In particular embodiments, the collar device may include a radial cutout to allow its positioning around the tissue repair device when the tissue repair device is located in the body. In use, the collar device can be located around the tissue repair device above the skin surface, the button can be located on the tissue repair device and moved towards the collar device such that the button is moved into the depression of the collar device. This movement can push the collar device into the skin surface, without breaking the surface of the skin such that the depression provided in the collar device is lower that the surface of the surrounding skin and thus the button in the depression is lower than the surrounding skin.

In particular embodiments, the collar device may include means to allow only unidirectional movement of the tissue repair device through the collar. This may be advantageous to allow successive movement through and holding of the tissue repair device over a period of time.

In particular embodiments when the needle introducer has an aperture adapted to receive an end of the tissue repair device, an end of the tissue repair device, which can be held by a needle introducer, can be tapered to a point to ease the passage of the tissue repair device into the aperture of the needle introducer.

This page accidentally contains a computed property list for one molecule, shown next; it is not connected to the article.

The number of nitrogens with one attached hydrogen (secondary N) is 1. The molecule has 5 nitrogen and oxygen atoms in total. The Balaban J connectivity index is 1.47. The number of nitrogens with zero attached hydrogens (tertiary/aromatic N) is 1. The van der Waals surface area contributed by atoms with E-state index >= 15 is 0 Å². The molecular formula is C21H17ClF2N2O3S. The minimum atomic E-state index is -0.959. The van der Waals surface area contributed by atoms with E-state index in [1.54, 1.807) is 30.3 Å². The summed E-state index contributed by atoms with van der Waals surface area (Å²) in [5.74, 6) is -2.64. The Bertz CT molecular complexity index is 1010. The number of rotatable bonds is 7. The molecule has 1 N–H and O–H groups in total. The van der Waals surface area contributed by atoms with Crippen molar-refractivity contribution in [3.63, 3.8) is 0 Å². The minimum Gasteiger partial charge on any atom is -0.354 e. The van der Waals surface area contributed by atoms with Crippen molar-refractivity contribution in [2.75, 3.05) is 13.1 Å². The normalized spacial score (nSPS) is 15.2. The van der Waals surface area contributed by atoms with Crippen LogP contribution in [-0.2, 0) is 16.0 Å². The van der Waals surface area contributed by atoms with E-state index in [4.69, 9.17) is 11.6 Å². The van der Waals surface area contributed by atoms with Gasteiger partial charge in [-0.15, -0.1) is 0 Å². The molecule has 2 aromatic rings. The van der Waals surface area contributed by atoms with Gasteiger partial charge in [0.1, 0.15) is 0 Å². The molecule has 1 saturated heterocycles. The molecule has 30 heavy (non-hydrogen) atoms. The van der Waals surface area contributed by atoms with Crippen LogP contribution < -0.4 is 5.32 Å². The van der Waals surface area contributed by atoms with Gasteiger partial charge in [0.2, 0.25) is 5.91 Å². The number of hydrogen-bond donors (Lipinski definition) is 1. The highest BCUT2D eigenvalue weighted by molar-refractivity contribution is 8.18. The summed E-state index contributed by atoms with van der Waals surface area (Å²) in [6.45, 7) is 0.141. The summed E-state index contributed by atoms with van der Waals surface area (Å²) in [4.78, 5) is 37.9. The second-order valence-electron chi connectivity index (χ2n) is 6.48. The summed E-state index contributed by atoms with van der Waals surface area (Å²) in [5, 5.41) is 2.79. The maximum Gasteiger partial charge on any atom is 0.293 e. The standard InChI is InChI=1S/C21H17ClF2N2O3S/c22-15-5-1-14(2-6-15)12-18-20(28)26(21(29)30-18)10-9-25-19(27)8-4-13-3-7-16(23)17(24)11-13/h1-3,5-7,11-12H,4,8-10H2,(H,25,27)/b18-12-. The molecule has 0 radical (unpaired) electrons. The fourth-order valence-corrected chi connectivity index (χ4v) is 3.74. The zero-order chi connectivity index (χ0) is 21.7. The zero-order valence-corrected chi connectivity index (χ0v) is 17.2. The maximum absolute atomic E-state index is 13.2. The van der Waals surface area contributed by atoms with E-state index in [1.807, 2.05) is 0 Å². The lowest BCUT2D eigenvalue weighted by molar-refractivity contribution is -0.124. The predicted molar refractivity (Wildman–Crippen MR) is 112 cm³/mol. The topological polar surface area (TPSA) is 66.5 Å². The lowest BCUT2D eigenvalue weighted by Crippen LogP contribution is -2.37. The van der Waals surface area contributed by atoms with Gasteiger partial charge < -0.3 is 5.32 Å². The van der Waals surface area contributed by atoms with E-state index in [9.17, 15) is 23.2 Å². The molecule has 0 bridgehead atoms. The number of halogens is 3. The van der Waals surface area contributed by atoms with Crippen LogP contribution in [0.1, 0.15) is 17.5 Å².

The inventor has surprisingly determined that a tissue repair device of the present invention advantageously allows operative and postoperative adjustment of the tissue repair device and then subsequently allows tissue ingrowth into the tissue repair device.

In particular embodiments of the tissue repair device wherein the device is conjoined to the needle introducer, the device can be attached to the needle introducer at a portion of the device with reduced width and/or thickness such that the force required to separate the needle introducer from the device is less than the tensile strength of the device.

Advantageously tissue ingrowth increases the strength of attachment provided by the tissue repair device to surrounding tissue.

The tissue repair device of the first aspect of the present invention, and/or the kit of the second aspect of the present invention can be used in many types of surgical procedures. For example, the device and/or kit can be used in surgical procedures, including, but not limited to, general procedures, gynaecological procedures, cardiovascular procedures, peripheral-vascular procedures or cardio-thoracic procedures.

In particular, the tissue repair device can be used to attach medical devices for example, but not limited to a prosthesis or implant, to tissue, tissue to tissue, or a first medical device, for example a prosthesis or implant to a second medical device.

According to a fourth aspect of the present invention there is provided a method of connecting a first fixing point to a second fixing point, comprising: